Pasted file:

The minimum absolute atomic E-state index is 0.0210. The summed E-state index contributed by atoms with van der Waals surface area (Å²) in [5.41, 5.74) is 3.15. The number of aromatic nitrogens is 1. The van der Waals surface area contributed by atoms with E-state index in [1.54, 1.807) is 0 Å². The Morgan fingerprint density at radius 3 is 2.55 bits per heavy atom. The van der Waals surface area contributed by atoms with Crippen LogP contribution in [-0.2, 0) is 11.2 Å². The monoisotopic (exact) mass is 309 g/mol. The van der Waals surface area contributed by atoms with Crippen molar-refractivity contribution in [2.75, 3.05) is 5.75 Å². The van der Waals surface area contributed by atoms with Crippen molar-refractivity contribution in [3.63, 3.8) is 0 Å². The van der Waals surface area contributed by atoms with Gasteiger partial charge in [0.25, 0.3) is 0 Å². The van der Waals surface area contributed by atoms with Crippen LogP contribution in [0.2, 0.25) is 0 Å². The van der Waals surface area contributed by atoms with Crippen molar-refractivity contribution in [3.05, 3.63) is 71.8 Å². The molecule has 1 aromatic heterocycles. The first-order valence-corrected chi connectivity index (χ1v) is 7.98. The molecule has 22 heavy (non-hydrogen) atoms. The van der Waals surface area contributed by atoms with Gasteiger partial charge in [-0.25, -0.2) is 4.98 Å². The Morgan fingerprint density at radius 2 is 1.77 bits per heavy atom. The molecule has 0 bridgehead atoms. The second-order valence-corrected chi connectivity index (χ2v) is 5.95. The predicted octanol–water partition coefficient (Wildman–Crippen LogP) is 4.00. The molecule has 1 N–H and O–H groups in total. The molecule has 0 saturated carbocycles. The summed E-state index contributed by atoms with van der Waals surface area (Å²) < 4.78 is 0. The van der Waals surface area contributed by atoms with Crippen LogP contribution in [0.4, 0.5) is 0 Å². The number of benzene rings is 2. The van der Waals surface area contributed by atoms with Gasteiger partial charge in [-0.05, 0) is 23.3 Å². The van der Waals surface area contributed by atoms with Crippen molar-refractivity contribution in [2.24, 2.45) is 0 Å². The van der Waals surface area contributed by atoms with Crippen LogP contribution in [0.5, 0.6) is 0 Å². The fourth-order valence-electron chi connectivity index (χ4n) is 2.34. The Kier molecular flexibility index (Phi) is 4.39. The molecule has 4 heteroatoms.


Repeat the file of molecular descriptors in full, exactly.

The minimum absolute atomic E-state index is 0.0210. The summed E-state index contributed by atoms with van der Waals surface area (Å²) in [5.41, 5.74) is 3.15. The number of aromatic nitrogens is 1. The van der Waals surface area contributed by atoms with E-state index in [1.54, 1.807) is 0 Å². The Morgan fingerprint density at radius 3 is 2.55 bits per heavy atom. The van der Waals surface area contributed by atoms with Crippen LogP contribution in [-0.2, 0) is 11.2 Å². The monoisotopic (exact) mass is 309 g/mol. The van der Waals surface area contributed by atoms with Crippen molar-refractivity contribution in [2.75, 3.05) is 5.75 Å². The van der Waals surface area contributed by atoms with Crippen molar-refractivity contribution in [3.63, 3.8) is 0 Å². The van der Waals surface area contributed by atoms with Gasteiger partial charge in [0.25, 0.3) is 0 Å². The van der Waals surface area contributed by atoms with Crippen LogP contribution in [0.2, 0.25) is 0 Å². The van der Waals surface area contributed by atoms with Crippen molar-refractivity contribution in [3.05, 3.63) is 71.8 Å². The molecule has 1 aromatic heterocycles. The first-order valence-corrected chi connectivity index (χ1v) is 7.98. The molecule has 22 heavy (non-hydrogen) atoms. The van der Waals surface area contributed by atoms with Gasteiger partial charge in [-0.25, -0.2) is 4.98 Å². The Morgan fingerprint density at radius 2 is 1.77 bits per heavy atom. The molecule has 0 bridgehead atoms. The second-order valence-corrected chi connectivity index (χ2v) is 5.95. The predicted octanol–water partition coefficient (Wildman–Crippen LogP) is 4.00. The molecule has 1 N–H and O–H groups in total. The molecule has 0 saturated carbocycles. The summed E-state index contributed by atoms with van der Waals surface area (Å²) < 4.78 is 0. The van der Waals surface area contributed by atoms with Crippen LogP contribution in [0.4, 0.5) is 0 Å². The number of benzene rings is 2. The van der Waals surface area contributed by atoms with Gasteiger partial charge in [-0.05, 0) is 23.3 Å². The van der Waals surface area contributed by atoms with Crippen molar-refractivity contribution in [2.24, 2.45) is 0 Å². The van der Waals surface area contributed by atoms with Crippen LogP contribution in [0.5, 0.6) is 0 Å². The fourth-order valence-electron chi connectivity index (χ4n) is 2.34. The Kier molecular flexibility index (Phi) is 4.39. The molecule has 4 heteroatoms.